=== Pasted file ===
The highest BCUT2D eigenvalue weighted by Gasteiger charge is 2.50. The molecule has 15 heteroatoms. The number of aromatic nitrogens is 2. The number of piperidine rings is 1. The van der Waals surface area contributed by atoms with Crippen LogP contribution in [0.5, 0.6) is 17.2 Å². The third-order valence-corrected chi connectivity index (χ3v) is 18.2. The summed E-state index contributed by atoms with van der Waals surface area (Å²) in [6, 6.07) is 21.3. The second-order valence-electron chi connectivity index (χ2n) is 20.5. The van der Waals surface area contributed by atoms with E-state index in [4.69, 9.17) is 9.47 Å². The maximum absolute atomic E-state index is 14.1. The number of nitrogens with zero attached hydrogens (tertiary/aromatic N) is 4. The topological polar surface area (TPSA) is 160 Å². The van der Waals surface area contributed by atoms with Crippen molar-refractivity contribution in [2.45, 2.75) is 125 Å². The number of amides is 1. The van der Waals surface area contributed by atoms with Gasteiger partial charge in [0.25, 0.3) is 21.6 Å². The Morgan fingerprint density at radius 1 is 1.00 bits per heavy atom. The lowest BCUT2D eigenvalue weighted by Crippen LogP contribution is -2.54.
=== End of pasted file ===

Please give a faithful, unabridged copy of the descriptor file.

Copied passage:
The highest BCUT2D eigenvalue weighted by Gasteiger charge is 2.50. The molecule has 15 heteroatoms. The number of aromatic nitrogens is 2. The number of piperidine rings is 1. The van der Waals surface area contributed by atoms with Crippen LogP contribution in [0.5, 0.6) is 17.2 Å². The third-order valence-corrected chi connectivity index (χ3v) is 18.2. The summed E-state index contributed by atoms with van der Waals surface area (Å²) in [6, 6.07) is 21.3. The second-order valence-electron chi connectivity index (χ2n) is 20.5. The van der Waals surface area contributed by atoms with E-state index in [4.69, 9.17) is 9.47 Å². The maximum absolute atomic E-state index is 14.1. The number of nitrogens with zero attached hydrogens (tertiary/aromatic N) is 4. The topological polar surface area (TPSA) is 160 Å². The van der Waals surface area contributed by atoms with Crippen molar-refractivity contribution in [2.45, 2.75) is 125 Å². The number of amides is 1. The van der Waals surface area contributed by atoms with Gasteiger partial charge in [0.25, 0.3) is 21.6 Å². The Morgan fingerprint density at radius 1 is 1.00 bits per heavy atom. The lowest BCUT2D eigenvalue weighted by Crippen LogP contribution is -2.54.